TVs take centre stage at gadget show
Consumer electronics giants showcase ultra thin and super-high resolution screens at the Consumer Electronics Show in Las Vegas
LG Electronics showed off a "wallpaper"-thin television as TV makers vied for the spotlight ahead of the Consumer Electronics Show (CES) officially opening in Las Vegas on Friday (Singapore time).
As in years past, the South Korean consumer electronics giant staked out the opening slot in a day rich with press briefings by industry titans.
LG and its rivals touched on hot themes at this year's show - robots, appliances equipped with artificial intelligence, and self-driving car technology.
A surprise star of the presentation was a strikingly thin LG Signature OLED flat-screen TV simply branded W. The super high-definition TV measured just 2.57mm thick in a 65-inch screen model.
LG boasted that a larger screen model garnered a CES Best of Innovation Award. The screens are designed to affix to walls with magnetic brackets, protruding less than 4mm.
Meanwhile, Sony used CES to introduce a stunning A1E series Bravia OLED television, in a shift to image technology that had been terrain-ruled by LG in the US market.
"It renders every detail of an image," Sony Corporation chief executive Kazuo Hirai said of the new flagship TV at the company's booth at the show. "You will see more than you ever thought possible in a display."
Sony eliminated speakers from the A1E series, creating technology that generates rich sound by making the screen vibrate, in what Mr Hirai boasted to be an industry first.
Google's Android TV software for accessing Internet content was also built into the screens, according to the Japanese consumer electronics and entertainment titan.
Mr Hirai also promised a rising sea of 4K resolution content for high-definition screens.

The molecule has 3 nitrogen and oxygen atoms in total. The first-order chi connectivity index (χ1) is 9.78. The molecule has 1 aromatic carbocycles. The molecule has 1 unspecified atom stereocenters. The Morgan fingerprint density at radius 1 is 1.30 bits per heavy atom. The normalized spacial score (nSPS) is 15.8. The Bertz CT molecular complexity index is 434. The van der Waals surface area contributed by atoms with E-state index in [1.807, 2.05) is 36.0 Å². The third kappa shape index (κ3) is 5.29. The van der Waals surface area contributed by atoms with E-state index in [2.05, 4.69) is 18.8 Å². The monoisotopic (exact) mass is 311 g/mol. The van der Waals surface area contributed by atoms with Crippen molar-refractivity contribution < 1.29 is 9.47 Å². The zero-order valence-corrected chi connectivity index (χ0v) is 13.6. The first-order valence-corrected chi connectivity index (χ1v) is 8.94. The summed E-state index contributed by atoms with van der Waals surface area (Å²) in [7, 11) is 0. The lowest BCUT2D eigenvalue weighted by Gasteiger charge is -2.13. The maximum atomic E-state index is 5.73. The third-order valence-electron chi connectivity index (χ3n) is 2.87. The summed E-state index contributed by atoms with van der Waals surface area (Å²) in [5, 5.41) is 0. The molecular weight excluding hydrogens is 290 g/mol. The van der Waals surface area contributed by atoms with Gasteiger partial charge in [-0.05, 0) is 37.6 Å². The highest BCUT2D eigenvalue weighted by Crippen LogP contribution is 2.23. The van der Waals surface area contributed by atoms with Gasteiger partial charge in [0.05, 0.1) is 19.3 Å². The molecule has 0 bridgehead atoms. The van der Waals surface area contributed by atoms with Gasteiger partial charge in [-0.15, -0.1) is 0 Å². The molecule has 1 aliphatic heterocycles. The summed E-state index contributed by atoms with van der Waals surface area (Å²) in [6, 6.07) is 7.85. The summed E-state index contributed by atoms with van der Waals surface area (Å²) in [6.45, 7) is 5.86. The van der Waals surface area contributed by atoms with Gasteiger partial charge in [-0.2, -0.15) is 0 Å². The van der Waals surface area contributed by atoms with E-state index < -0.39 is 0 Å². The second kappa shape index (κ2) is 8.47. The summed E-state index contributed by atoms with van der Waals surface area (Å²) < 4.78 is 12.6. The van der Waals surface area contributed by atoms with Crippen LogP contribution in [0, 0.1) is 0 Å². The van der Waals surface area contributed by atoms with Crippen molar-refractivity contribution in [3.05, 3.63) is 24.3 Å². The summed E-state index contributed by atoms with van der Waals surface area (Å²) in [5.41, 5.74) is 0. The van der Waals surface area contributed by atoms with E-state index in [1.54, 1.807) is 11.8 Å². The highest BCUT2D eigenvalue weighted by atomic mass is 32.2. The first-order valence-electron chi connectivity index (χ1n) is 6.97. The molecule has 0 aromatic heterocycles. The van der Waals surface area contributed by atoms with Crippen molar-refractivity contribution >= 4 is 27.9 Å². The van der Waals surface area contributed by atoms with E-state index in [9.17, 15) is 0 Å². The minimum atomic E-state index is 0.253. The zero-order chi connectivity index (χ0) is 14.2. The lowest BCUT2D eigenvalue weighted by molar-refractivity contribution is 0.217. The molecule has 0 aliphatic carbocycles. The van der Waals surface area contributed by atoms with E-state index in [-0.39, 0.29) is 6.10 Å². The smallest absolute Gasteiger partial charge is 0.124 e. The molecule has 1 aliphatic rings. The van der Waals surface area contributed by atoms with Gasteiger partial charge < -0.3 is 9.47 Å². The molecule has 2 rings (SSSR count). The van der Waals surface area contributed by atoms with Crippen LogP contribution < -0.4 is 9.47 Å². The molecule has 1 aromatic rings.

China's fast-growing television maker TCL was also at the show. Aiming to expand its market, it unveiled 25 new Roku-enabled TV models, boasting improved high-definition imagery and enhanced audio.
"We are here today because we are investing in the future of technology, specifically smart TVs," its marketing executive Ranjit Gopi said.
"We are, as of 2016, one of the fastest growing brands in the world."
TCL - whose partners include Google and its Android TV offering - is investing some US$7.7 billion (S$11 billion) in high-quality television screens.
It is also aiming to make the world's slimmest curved television, according to Mr Gopi. He introduced a new flagship X series television that will launch in China and then be rolled out elsewhere.
Samsung unveiled a new 75-inch QLED TV model at its CES press gathering, along with a company-first gaming laptop.
"Despite some challenges, we have made big strides in 2016, gaining market share in TVs, home appliances, wearables and smartphones," said Samsung Electronics America chief operating officer Tim Baxter.
"We are delivering on our vision of the future."
Samsung ramped up its smart TV platform with an offering tailored for sports lovers, and added a new entertainment application. Features in the new models include the ability to recognise who is speaking while the TV is being commanded by voice.
The South Korean device maker also showed off a new television built with "Quantum Dot" technology.
Sales of TVs globally have been slipping, a seeming result of viewers turning to smartphones, tablets, and computers for video, according to Mr Steve Koenig, senior director of market research at the US Consumer Technology Association trade group behind CES.
Mr Koenig forecast that US$105 billion (S$150 billion) will be spent this year on television sets, down from US$108 billion last year.
He added that those who do buy TVs, however, are expected to prefer 4K high-definition models, with the number of those screens sold jumping to nearly 82 million this year compared with just shy of 53 million last year. - AFP